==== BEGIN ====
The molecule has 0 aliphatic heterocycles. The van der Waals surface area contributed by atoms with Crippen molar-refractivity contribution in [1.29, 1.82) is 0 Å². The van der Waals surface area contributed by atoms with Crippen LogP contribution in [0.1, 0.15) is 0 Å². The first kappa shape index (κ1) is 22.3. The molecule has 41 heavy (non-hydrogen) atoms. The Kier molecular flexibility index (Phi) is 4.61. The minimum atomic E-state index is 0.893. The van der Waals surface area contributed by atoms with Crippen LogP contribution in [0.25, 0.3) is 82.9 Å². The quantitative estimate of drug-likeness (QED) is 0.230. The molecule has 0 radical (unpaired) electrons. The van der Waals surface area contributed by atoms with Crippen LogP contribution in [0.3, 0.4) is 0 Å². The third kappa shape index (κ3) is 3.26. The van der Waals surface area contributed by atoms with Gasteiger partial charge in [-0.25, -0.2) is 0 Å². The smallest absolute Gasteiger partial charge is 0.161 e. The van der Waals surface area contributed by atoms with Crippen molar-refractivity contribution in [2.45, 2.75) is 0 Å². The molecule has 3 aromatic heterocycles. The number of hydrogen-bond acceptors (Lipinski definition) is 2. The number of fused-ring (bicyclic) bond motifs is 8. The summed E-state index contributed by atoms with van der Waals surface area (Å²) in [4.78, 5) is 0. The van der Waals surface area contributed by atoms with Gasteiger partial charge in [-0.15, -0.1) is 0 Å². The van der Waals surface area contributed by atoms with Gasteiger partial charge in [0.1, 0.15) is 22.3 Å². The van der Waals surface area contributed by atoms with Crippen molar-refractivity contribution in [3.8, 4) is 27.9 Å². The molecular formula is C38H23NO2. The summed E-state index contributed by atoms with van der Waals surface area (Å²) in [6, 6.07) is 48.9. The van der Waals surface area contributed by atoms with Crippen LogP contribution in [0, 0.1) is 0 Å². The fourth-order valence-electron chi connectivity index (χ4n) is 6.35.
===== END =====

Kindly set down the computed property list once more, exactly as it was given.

The molecule has 0 aliphatic heterocycles. The van der Waals surface area contributed by atoms with Crippen molar-refractivity contribution in [1.29, 1.82) is 0 Å². The van der Waals surface area contributed by atoms with Crippen LogP contribution in [0.1, 0.15) is 0 Å². The first kappa shape index (κ1) is 22.3. The molecule has 41 heavy (non-hydrogen) atoms. The Kier molecular flexibility index (Phi) is 4.61. The minimum atomic E-state index is 0.893. The van der Waals surface area contributed by atoms with Crippen LogP contribution in [0.25, 0.3) is 82.9 Å². The quantitative estimate of drug-likeness (QED) is 0.230. The molecule has 0 radical (unpaired) electrons. The van der Waals surface area contributed by atoms with Crippen LogP contribution in [0.3, 0.4) is 0 Å². The third kappa shape index (κ3) is 3.26. The van der Waals surface area contributed by atoms with Gasteiger partial charge in [-0.25, -0.2) is 0 Å². The smallest absolute Gasteiger partial charge is 0.161 e. The van der Waals surface area contributed by atoms with Crippen molar-refractivity contribution in [2.45, 2.75) is 0 Å². The molecule has 3 aromatic heterocycles. The number of hydrogen-bond acceptors (Lipinski definition) is 2. The number of fused-ring (bicyclic) bond motifs is 8. The summed E-state index contributed by atoms with van der Waals surface area (Å²) in [4.78, 5) is 0. The van der Waals surface area contributed by atoms with Gasteiger partial charge in [-0.15, -0.1) is 0 Å². The van der Waals surface area contributed by atoms with Gasteiger partial charge in [0.1, 0.15) is 22.3 Å². The van der Waals surface area contributed by atoms with Crippen molar-refractivity contribution in [3.8, 4) is 27.9 Å². The molecular formula is C38H23NO2. The summed E-state index contributed by atoms with van der Waals surface area (Å²) in [6, 6.07) is 48.9. The van der Waals surface area contributed by atoms with Crippen LogP contribution in [0, 0.1) is 0 Å². The fourth-order valence-electron chi connectivity index (χ4n) is 6.35.